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Article
December 1997

Preauricular Skin DefectsA Consequence of a Persistent Ectodermal Groove

Author Affiliations

From the Departments of Dermatology (Drs Drolet, Baselga, and Esterly) and Plastic Surgery (Dr Gosain), Medical College of Wisconsin, Milwaukee; and Department of Dermatology, Baylor University Medical School, Houston, Tex (Dr Levy).

Arch Dermatol. 1997;133(12):1551-1554. doi:10.1001/archderm.1997.03890480071010
Abstract

Background:  The term aplasia cutis is used to describe congenital localized defects of the skin. This affliction is the end result of various in utero events. Aplasia cutis of the face, although rare, has been associated with numerous dysmorphic features and described under many clinical terms.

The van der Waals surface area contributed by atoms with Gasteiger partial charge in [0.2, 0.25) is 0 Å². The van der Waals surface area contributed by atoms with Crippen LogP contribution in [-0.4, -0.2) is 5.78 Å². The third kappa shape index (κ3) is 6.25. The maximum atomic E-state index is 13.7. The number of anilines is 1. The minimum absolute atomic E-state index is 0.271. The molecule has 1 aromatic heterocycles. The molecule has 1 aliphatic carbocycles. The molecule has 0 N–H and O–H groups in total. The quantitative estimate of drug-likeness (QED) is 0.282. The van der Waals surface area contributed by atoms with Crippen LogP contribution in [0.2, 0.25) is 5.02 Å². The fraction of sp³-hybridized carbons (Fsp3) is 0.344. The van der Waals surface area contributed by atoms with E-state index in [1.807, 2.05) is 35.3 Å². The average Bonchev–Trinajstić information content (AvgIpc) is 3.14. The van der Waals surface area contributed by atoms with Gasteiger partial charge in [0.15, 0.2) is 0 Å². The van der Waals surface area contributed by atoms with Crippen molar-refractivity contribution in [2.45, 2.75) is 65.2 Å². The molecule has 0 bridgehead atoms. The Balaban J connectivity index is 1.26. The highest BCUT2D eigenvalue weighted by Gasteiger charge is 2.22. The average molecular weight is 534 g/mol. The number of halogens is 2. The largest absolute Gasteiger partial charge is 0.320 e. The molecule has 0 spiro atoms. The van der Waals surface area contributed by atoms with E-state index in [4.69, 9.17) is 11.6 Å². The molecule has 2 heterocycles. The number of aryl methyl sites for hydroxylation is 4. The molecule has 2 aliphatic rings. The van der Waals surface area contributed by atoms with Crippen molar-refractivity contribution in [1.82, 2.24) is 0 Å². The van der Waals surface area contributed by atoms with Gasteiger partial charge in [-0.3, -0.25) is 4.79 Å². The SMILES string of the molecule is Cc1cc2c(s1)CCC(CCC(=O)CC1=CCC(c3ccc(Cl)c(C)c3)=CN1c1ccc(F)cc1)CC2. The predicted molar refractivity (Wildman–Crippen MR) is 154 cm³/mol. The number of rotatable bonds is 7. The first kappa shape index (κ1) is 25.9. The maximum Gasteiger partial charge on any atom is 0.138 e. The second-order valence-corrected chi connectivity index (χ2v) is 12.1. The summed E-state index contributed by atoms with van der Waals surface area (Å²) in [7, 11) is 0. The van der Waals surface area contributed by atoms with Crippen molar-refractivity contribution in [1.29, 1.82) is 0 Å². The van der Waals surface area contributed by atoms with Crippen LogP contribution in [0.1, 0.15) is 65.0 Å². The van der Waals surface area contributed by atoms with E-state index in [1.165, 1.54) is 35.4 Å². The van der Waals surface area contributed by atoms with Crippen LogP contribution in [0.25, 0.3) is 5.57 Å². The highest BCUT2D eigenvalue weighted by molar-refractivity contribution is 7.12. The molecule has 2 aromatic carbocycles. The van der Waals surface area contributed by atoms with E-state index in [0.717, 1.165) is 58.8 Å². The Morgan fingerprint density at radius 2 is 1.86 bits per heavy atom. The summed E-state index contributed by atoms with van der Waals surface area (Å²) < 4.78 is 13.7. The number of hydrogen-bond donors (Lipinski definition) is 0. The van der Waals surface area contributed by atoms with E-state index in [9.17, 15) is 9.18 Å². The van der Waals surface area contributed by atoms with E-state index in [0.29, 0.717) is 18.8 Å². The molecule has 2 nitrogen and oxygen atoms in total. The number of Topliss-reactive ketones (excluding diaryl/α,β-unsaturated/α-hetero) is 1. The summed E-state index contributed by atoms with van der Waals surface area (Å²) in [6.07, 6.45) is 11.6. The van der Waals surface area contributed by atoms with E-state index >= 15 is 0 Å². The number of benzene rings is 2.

Observations:  We studied 10 patients with oval, atrophic patches distributed in a linear pattern on the preauricular region of the face. Most of the defects were bilateral, and all consistently fell in an oblique line extending from the preauricular region to the angle of the mouth. This line corresponds to the region of fusion between the maxillary and mandibular facial prominences during embryonic development.

Conclusions:  This type of facial aplasia cutis may be the result of incomplete fusion of the ectodermal groove between the maxillary and mandibular facial prominences. Although other types of facial skin defects may share a similar pathogenic mechanism, they are distinct in that they occur in different regions and may have other abnormal facial features.Arch Dermatol. 1997;133:1551-1554

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